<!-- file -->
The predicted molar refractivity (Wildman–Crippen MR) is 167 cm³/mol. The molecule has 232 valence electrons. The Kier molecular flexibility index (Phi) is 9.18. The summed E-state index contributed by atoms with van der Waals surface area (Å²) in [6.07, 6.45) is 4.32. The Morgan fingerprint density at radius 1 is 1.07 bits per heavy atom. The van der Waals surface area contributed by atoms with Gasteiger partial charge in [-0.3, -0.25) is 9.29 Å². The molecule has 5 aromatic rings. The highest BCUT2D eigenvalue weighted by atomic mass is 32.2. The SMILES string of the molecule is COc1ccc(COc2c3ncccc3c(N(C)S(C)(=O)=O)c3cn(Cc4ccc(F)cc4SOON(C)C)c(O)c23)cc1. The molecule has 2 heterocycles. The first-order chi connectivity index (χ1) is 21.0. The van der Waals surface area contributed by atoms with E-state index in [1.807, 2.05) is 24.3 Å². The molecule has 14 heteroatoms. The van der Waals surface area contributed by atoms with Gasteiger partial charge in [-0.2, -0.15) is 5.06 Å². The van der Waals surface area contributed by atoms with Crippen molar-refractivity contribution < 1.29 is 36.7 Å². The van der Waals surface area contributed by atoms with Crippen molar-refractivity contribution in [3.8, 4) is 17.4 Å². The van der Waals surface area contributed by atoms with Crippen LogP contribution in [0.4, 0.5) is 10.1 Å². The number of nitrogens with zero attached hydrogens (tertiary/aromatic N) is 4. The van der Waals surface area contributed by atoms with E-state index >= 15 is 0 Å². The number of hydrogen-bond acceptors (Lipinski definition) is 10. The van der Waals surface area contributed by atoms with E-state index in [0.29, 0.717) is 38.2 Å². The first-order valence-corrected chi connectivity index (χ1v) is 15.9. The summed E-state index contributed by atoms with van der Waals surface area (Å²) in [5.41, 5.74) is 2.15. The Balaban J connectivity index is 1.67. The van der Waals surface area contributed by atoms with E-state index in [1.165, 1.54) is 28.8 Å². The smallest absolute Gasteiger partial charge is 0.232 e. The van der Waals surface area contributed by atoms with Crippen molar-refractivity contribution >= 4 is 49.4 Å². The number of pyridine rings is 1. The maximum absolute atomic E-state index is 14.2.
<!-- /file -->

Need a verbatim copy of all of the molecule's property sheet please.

The predicted molar refractivity (Wildman–Crippen MR) is 167 cm³/mol. The molecule has 232 valence electrons. The Kier molecular flexibility index (Phi) is 9.18. The summed E-state index contributed by atoms with van der Waals surface area (Å²) in [6.07, 6.45) is 4.32. The Morgan fingerprint density at radius 1 is 1.07 bits per heavy atom. The van der Waals surface area contributed by atoms with Gasteiger partial charge in [-0.3, -0.25) is 9.29 Å². The molecule has 5 aromatic rings. The highest BCUT2D eigenvalue weighted by atomic mass is 32.2. The SMILES string of the molecule is COc1ccc(COc2c3ncccc3c(N(C)S(C)(=O)=O)c3cn(Cc4ccc(F)cc4SOON(C)C)c(O)c23)cc1. The molecule has 2 heterocycles. The first-order chi connectivity index (χ1) is 21.0. The van der Waals surface area contributed by atoms with E-state index in [1.807, 2.05) is 24.3 Å². The molecule has 14 heteroatoms. The van der Waals surface area contributed by atoms with Gasteiger partial charge in [-0.2, -0.15) is 5.06 Å². The van der Waals surface area contributed by atoms with Crippen molar-refractivity contribution < 1.29 is 36.7 Å². The van der Waals surface area contributed by atoms with Crippen molar-refractivity contribution in [3.8, 4) is 17.4 Å². The van der Waals surface area contributed by atoms with Crippen LogP contribution in [0.4, 0.5) is 10.1 Å². The number of nitrogens with zero attached hydrogens (tertiary/aromatic N) is 4. The van der Waals surface area contributed by atoms with E-state index >= 15 is 0 Å². The number of hydrogen-bond acceptors (Lipinski definition) is 10. The van der Waals surface area contributed by atoms with E-state index in [0.29, 0.717) is 38.2 Å². The first-order valence-corrected chi connectivity index (χ1v) is 15.9. The summed E-state index contributed by atoms with van der Waals surface area (Å²) in [5.41, 5.74) is 2.15. The Balaban J connectivity index is 1.67. The van der Waals surface area contributed by atoms with E-state index in [1.165, 1.54) is 28.8 Å². The smallest absolute Gasteiger partial charge is 0.232 e. The van der Waals surface area contributed by atoms with Crippen molar-refractivity contribution >= 4 is 49.4 Å². The number of pyridine rings is 1. The maximum absolute atomic E-state index is 14.2.